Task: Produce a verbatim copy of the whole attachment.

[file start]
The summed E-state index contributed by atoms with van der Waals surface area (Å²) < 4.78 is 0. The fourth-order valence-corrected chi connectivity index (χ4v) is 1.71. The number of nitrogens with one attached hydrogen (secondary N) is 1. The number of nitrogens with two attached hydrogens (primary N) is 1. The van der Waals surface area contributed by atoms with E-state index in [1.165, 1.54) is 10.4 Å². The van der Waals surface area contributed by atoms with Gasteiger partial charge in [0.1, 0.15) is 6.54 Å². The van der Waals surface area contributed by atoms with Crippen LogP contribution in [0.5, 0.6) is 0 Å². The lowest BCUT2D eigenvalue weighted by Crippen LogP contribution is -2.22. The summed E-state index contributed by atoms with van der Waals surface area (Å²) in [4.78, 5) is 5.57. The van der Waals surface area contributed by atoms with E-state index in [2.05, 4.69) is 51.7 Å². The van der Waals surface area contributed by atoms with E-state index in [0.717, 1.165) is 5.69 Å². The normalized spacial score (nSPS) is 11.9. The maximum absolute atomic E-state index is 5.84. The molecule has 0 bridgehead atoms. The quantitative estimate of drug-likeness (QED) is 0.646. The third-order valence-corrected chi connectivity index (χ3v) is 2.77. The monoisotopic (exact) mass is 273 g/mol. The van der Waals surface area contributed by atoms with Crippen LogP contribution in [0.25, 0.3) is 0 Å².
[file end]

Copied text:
The summed E-state index contributed by atoms with van der Waals surface area (Å²) < 4.78 is 0. The fourth-order valence-corrected chi connectivity index (χ4v) is 1.71. The number of nitrogens with one attached hydrogen (secondary N) is 1. The number of nitrogens with two attached hydrogens (primary N) is 1. The van der Waals surface area contributed by atoms with E-state index in [1.165, 1.54) is 10.4 Å². The van der Waals surface area contributed by atoms with Gasteiger partial charge in [0.1, 0.15) is 6.54 Å². The van der Waals surface area contributed by atoms with Crippen LogP contribution in [0.5, 0.6) is 0 Å². The lowest BCUT2D eigenvalue weighted by Crippen LogP contribution is -2.22. The summed E-state index contributed by atoms with van der Waals surface area (Å²) in [4.78, 5) is 5.57. The van der Waals surface area contributed by atoms with E-state index in [2.05, 4.69) is 51.7 Å². The van der Waals surface area contributed by atoms with E-state index in [0.717, 1.165) is 5.69 Å². The normalized spacial score (nSPS) is 11.9. The maximum absolute atomic E-state index is 5.84. The molecule has 0 bridgehead atoms. The quantitative estimate of drug-likeness (QED) is 0.646. The third-order valence-corrected chi connectivity index (χ3v) is 2.77. The monoisotopic (exact) mass is 273 g/mol. The van der Waals surface area contributed by atoms with Crippen LogP contribution in [0.25, 0.3) is 0 Å².